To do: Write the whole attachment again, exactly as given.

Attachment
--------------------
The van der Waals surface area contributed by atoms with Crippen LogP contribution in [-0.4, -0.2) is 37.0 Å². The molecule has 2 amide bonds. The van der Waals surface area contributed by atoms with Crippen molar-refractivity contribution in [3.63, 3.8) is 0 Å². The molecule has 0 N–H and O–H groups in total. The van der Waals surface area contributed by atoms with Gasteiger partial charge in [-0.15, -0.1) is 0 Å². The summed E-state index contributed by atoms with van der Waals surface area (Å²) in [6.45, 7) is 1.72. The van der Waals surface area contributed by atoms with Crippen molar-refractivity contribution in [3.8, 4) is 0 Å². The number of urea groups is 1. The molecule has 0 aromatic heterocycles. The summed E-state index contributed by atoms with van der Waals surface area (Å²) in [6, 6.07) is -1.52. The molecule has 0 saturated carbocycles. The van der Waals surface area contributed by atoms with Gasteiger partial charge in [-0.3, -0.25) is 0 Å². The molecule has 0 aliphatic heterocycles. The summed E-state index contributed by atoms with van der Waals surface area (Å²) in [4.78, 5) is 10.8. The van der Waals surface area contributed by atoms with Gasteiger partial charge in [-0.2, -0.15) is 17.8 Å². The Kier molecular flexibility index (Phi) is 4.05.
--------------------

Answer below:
The van der Waals surface area contributed by atoms with Crippen LogP contribution in [-0.4, -0.2) is 37.0 Å². The molecule has 2 amide bonds. The van der Waals surface area contributed by atoms with Crippen molar-refractivity contribution in [3.63, 3.8) is 0 Å². The molecule has 0 N–H and O–H groups in total. The van der Waals surface area contributed by atoms with Gasteiger partial charge in [-0.15, -0.1) is 0 Å². The summed E-state index contributed by atoms with van der Waals surface area (Å²) in [6.45, 7) is 1.72. The van der Waals surface area contributed by atoms with Crippen molar-refractivity contribution in [3.8, 4) is 0 Å². The number of urea groups is 1. The molecule has 0 aromatic heterocycles. The summed E-state index contributed by atoms with van der Waals surface area (Å²) in [6, 6.07) is -1.52. The molecule has 0 saturated carbocycles. The van der Waals surface area contributed by atoms with Gasteiger partial charge in [-0.3, -0.25) is 0 Å². The molecule has 0 aliphatic heterocycles. The summed E-state index contributed by atoms with van der Waals surface area (Å²) in [4.78, 5) is 10.8. The van der Waals surface area contributed by atoms with Gasteiger partial charge in [-0.2, -0.15) is 17.8 Å². The Kier molecular flexibility index (Phi) is 4.05.